Once this process is blocked, p53 gets called into action, according to paper in EMBO reports.

A group of scientists have discovered that the activity of the anticancer drug actinomycin D is linked to inhibition of a process mediated by the ubiquitin-like protein, NEDD8, and subsequent activation of the tumor suppressor gene p53.

The findings were reported at the NCRI “Cancer Conference” in Birmingham, U.K., and published in EMBO reports in a paper titled “Regulation of nucleolar signalling to p53 through NEDDylation of L11.”

NEDD8 exerts its effects through a process known as NEDDylation, in which NEDD8 attaches itself to other proteins, altering their properties and consequently the translocation of specific proteins. The University of Dundee scientists, led by research fellow, Dimitris Xirodimas, Ph.D., found that when NEDDylation is blocked, protein translocation is re-enabled, giving the signal for p53 activation.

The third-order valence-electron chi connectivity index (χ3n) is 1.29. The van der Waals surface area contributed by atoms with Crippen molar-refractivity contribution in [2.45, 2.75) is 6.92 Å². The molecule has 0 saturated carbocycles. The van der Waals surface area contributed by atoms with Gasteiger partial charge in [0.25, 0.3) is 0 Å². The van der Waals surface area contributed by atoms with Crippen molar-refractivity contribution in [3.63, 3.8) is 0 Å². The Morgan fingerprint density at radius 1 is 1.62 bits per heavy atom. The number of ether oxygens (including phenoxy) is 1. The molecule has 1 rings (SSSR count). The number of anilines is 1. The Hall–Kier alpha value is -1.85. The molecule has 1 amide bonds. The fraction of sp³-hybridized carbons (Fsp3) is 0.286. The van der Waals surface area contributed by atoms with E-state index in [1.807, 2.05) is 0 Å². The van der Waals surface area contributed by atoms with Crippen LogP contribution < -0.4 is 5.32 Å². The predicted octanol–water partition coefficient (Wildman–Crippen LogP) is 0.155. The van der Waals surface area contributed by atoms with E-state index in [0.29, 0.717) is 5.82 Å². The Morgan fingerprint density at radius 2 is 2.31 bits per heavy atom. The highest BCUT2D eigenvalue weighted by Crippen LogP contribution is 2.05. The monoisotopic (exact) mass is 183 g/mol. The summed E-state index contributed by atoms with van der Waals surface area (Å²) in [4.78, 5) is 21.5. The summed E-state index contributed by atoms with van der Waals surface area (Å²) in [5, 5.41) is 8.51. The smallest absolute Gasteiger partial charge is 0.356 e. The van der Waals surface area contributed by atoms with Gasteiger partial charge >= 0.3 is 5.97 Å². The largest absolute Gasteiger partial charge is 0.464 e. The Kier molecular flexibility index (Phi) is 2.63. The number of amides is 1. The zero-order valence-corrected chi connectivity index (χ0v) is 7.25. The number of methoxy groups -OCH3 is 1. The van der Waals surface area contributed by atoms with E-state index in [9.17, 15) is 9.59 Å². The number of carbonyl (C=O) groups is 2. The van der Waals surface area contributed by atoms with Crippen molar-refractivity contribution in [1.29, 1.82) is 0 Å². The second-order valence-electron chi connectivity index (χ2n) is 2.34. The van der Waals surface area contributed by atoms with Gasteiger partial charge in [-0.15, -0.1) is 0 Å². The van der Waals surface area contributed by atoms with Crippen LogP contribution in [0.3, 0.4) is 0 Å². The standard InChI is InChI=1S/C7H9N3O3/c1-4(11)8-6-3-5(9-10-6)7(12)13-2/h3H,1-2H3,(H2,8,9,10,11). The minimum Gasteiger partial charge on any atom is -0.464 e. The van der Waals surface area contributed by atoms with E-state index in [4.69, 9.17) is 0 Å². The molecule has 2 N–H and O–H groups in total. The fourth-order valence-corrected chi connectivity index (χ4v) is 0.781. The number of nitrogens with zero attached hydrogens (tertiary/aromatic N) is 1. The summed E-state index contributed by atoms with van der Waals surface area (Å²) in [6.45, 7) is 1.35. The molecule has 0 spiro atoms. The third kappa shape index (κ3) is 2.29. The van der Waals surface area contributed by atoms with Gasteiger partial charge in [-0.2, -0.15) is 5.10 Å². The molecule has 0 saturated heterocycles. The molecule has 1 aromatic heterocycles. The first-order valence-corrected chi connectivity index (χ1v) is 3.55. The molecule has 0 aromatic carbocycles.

The potential utility of blocking NEDDylation has not passed the pharma industry by. Takeda Pharmaceutical already has a NEDD8 activating enzyme inhibitor, MLN4924, in Phase I trials against advanced cancers.

“The significance of this discovery is that it could lead to drugs that would be effective against a wide range of cancers,” says Mark Matfield, M.D., scientific advisor of the Association for International Cancer Rearch, which funded the research. “Over the last decade, many of the new cancer drugs have only been useful for a few, specific cancers. What we really need are effective broad-range cancer therapeutics.”

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